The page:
Monday, April 5, 2010

The Emergency Room

I am 16 years old standing in the Emergency Room on the phone with my mom. The phone is in my left hand and I am purposely keeping my right hand out of my line of vision. As long as I don't look at it I am ok.

“Mom, I was in a car accident. I am at a Hospital in Aurora.” My voice is calm and even, no crying. I am in shock. The reply I am expecting to hear is she will be right over. That she is coming to take care of me and everything will be alright. Instead she said, “Have them transfer you over to University Hospital. I am here already with your brother.”

I hang up and make the necessary arrangements to have an ambulance transfer me to Colorado University Hospital. Shock or no shock; accident or no accident, it is up to me. Again. I am “the baby” in name only. The youngest of five, but mom is done raising kids. I have become "my adult”, responsible for anything that requires responsibility. I have been that for years now.

My Mom. Born illegitimate in New York City in 1928 grew up to be the smartest person I have ever known. And funny. She stood strong and mighty behind what she believed in. I just wish that she would have picked raising her children as something she believed in.

So here I am, child number five, standing in an Emergency Room, and mom is done doing a job she never really wanted, nor was ever really good at. They put me in an ambulance and sent me on my way. Thirty minutes later I am in a private area of University Hospital Emergency Room waiting for my mom to come down from my brother’s room. Another Emergency Room without my mother. My brother had an abscess in his lung and it kept filling with fluid despite the draining tube he had. When mom comes in I can see her concern. She is unclear about the extent of my injuries. I am happy she is here but am feeling worried that she will be leaving me alone to go check on my brother.

Mom got married at 20 years old in 1948. She had her first child in December 1949; second in June 1951; third December 1952; fourth January 1956 and me in December 1960. My mom, who I believe in my heart never wanted children had five all with a man she didn't love when she married him...or maybe ever.

I am still calm and without tears, but I still keep my right hand out of sight. What I don’t see, can’t be real. I am explaining the ambulance transfer to my mother while the nurse gets me situated. While I am talking to my mom a Doctor comes in and asks if I am ok. He is in a hospital gown and has an IV in his arm the IV bag on a wheeled pole so he can get around. He looks very worried about me. This all confuses me. I am scared now that my Doctor is sick. It is my brother but in my shock I don’t realize it.

I once asked my Mom why she married a man that she had only known 8 weeks and only had seen on the weekends. Her matter of fact answer was, “I was 20 and didn't want to be an old maid.” What I should have asked her was why she had five children but I knew that in the decades her children were born, birth control was almost unheard of.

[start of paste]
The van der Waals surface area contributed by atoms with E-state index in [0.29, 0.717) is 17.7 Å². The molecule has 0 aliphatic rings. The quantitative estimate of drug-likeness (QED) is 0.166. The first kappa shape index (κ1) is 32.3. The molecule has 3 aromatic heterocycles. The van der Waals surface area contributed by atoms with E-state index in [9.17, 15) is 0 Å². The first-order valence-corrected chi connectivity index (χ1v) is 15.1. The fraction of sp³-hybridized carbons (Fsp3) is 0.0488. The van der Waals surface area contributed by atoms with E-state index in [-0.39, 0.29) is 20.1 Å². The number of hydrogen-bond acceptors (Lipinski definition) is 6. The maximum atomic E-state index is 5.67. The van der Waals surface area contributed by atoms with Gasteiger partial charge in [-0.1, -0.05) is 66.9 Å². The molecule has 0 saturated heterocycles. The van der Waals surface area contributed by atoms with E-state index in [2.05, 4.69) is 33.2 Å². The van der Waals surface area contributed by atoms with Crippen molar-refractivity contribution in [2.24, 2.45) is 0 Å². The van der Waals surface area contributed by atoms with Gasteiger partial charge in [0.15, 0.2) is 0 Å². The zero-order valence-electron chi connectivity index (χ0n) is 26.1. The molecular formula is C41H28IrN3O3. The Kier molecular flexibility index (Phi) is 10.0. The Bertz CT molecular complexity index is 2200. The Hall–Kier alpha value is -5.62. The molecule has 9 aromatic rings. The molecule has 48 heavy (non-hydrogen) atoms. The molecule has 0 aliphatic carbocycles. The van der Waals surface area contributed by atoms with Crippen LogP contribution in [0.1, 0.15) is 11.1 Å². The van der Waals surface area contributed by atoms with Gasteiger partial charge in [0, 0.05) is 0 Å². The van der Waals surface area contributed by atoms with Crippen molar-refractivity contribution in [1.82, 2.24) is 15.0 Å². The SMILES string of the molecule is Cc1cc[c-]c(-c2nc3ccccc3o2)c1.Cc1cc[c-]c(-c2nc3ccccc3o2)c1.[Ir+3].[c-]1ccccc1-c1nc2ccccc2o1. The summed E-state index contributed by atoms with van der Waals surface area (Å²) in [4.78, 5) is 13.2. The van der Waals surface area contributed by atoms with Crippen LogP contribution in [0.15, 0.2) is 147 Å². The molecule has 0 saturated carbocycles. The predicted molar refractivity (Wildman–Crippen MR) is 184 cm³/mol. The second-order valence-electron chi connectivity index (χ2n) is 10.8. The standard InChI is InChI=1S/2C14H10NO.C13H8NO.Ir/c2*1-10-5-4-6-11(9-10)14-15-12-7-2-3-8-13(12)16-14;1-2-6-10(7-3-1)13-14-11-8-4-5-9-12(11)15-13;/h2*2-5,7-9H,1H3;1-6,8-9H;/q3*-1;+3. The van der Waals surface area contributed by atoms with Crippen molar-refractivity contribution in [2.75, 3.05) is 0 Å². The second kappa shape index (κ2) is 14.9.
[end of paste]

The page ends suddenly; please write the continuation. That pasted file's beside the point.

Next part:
As I try to understand why my brother is my doctor my sister Colleen comes in. She looks so very worried. I look up at her, hold out my right hand and say “I lost my finger.” and I look at it for the first time. Then I
start crying. Hard. I no longer need to worry, Colleen is there I know that she won’t leave me and that she will take care of me and handle anything that needs to be handled. I no longer need to be brave or strong, Colleen will take care of me as she always has. Colleen, my mother by unofficial proxy. I can now be “the baby” who has a major concussion, lost the tip of her finger and was lucky to be alive after being in a car that rolled over on the highway 60 miles outside of Denver.

In 1964 my dad went out to get a pack of cigarettes and never came back. Literally. Overnight mom was responsible for supporting herself and five children. A task that was barely being accomplished with dad’s help. She later told me that she had a breakdown in the weeks after he left. She went to a psychiatrist who wanted to hospitalize her. That meant that we five would become wards of the court. She would not have us during that time. Maybe never again. Mom told me the only reason she wouldn't agree was she didn't want to be like dad. She didn't want to quit like he did. I waited for more, but she was done. No talk of loving us or not wanting to be apart from us. Mom’s explanation was complete.

I am in the hospital late into the night getting patched up but get to go home when the doctor is done. Over time my finger heals, only a bit of it gone, I never miss it. My brain takes a little longer, but it heals too and most of my memories come back.  Eventually even my fear of cars goes away.

Years later my heart heals too. I come to understand my mom. I always knew that she loved us and I realize that her neglect was never anything personal. While she may not have always been there for us emotionally, she did her best. She always kept us fed, clothed and housed. She taught us the joy of reading and of humor. We learned to stand up for what we believe in. We learned about the equality of all people and to respect the opinions of others. We learned manners and how to behave in public. And somehow, we also learned to love.